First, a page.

The best bargains can be found by wandering around the huddle of narrow lanes behind the huge Joshin store on Nipponbashi.
From Den-Den Town walk the short distance to Kuromon Market on the opposite side of the road for a spot of lunch.
One of the best things to do in Osaka is eat and in a city utterly fixated by food, Kuromon Market is one of the best places in the city to get your fill.
Fresh seafood and flame grilled yakinuki in Kuromon Market
Kuromon Market is also a great place to try a variety of Osaka’s most famous dishes at a pretty reasonable price. Everything from yakiniku, takoyaki, and succulent sushi and sashimi are available from the market’s countless street food stalls.
There’s also a huge array of restaurants and bars where you can sit in and gorge yourself on the freshest seafood and mouth-watering Kobe beef.
Once fully fed, continue north past Nipponbashi station towards Dotonbori. Dotonbori is best enjoyed at night, when the whole area is abuzz with neon, but for now head to Hozenji temple.
Buried deep within a warren of tiny alleyways, Hozenji is home to one of Osaka’s most famous shrines.
During the Second World War almost all of this area was reduced to rubble by allied bombing campaigns, including the original Hozenji temple. Only one statue of a Buddhist spirit called Fudo Myo-o survived.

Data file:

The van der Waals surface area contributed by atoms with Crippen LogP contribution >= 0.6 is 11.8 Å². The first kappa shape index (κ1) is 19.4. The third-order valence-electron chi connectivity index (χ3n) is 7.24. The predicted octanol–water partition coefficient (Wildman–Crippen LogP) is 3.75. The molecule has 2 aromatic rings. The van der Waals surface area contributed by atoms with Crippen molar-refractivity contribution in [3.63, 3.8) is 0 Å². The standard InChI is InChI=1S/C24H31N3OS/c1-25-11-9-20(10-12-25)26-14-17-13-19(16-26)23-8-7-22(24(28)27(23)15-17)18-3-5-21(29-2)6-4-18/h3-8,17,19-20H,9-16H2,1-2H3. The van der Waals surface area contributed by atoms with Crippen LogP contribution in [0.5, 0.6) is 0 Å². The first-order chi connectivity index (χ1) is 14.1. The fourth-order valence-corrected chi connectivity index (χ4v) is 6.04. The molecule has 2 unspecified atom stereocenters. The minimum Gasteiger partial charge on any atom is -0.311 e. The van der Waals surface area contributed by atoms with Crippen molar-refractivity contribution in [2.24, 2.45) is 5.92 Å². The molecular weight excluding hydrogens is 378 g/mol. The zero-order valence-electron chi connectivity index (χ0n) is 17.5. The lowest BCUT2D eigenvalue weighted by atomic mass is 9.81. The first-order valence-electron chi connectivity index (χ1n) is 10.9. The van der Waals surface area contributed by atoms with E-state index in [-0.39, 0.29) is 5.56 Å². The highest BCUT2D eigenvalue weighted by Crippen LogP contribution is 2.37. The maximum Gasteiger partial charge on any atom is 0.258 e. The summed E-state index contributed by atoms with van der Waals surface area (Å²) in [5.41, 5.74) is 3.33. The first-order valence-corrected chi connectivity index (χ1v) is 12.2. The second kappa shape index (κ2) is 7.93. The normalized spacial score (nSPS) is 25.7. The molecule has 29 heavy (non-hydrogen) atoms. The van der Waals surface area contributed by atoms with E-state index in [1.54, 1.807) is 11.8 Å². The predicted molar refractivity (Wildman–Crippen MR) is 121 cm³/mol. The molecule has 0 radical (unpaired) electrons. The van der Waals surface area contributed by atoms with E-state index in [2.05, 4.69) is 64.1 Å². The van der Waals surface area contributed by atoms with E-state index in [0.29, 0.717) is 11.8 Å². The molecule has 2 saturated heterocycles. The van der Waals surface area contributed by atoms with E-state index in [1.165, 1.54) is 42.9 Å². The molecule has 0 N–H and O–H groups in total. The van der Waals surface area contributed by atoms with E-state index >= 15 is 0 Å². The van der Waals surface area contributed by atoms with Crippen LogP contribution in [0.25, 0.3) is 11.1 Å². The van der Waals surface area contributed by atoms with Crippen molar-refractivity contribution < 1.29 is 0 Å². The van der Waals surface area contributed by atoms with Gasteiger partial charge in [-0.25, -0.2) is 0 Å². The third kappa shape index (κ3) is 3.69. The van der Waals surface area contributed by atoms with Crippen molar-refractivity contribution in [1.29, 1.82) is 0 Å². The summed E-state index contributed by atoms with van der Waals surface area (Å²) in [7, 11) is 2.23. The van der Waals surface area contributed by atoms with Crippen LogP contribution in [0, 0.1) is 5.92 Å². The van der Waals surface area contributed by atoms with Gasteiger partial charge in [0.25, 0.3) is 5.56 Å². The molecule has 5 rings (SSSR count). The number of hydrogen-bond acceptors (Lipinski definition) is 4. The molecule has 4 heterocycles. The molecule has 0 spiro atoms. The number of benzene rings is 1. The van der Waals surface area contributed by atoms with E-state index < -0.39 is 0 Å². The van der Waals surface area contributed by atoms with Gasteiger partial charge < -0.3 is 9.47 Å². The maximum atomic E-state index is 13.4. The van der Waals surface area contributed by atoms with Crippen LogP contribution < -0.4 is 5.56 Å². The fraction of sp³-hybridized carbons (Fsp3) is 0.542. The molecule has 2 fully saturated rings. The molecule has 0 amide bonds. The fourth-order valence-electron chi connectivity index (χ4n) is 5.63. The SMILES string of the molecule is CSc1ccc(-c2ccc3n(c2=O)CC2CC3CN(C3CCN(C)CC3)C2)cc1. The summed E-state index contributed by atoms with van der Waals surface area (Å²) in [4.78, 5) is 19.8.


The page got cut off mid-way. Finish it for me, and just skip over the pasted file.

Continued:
Since the end of the war the statue has been seen as a good luck figure. Pouring water on Fudo Myo-o is said to ensure that all of your wishes will come true. As a result the small statue is now covered in a thick layer of green moss.
The moss-covered statue of Fudo Myo-o at Hozenji Temple and a manhole cover embossed with Osaka Castle
Directly north of Hozenji temple are the flashy bustling streets of Dotonbori, which we will come back to later in the evening. For now cross over the Dotombori-bashi bridge to reach another of Osaka’s most well-known areas, Amerikamura.
If Den-Den Town is the Osakan Akihabara, then Amerikamura is Osaka’s version of Harajuku. The area became known as Amerikamura in the early 1970s when a number of shops opened specialising in imported vintage American clothing. Ever since Amerikamura has been hive of youth culture and fashion.
Super trendy vintage clothing stores and edgy street art are still at the heart of Amerikamura. The area is centered around Mitsu Park, also known as Sankaku-koen (literally Triangle Park), a popular hang-out place right in the middle of Amerikamura.
All around it are a swarm of fashion stores selling everything from imported second hand clothes, trainers, baseball caps and jewellery, as well as chic cafes, live music venues and bustling bars.
Just a stone’s throw from Amerikamura is Osaka’s most famous area, Dotonbori. Like Japan in overdrive, Dotonbori is a glorious mix of old buzzing neon, food-filled streets and rampant consumerism.
Walk along Dotonbori canal towards one of Osaka’s most instantly recognisable landmarks, the Glico Man.
The Glico Man has been in this same spot since 1935, advertising candy made by the Osakan brand. Previous versions of the Glico Man were all made of neon, though the latest incarnation is lit by more environmentally friendly LED lights.
Continue along the canal and pick up some of the best takoyaki in Osaka from Acchichi Honpo. Then cross over to the southern side of the canal to see Dotonbori’s most spectacular street.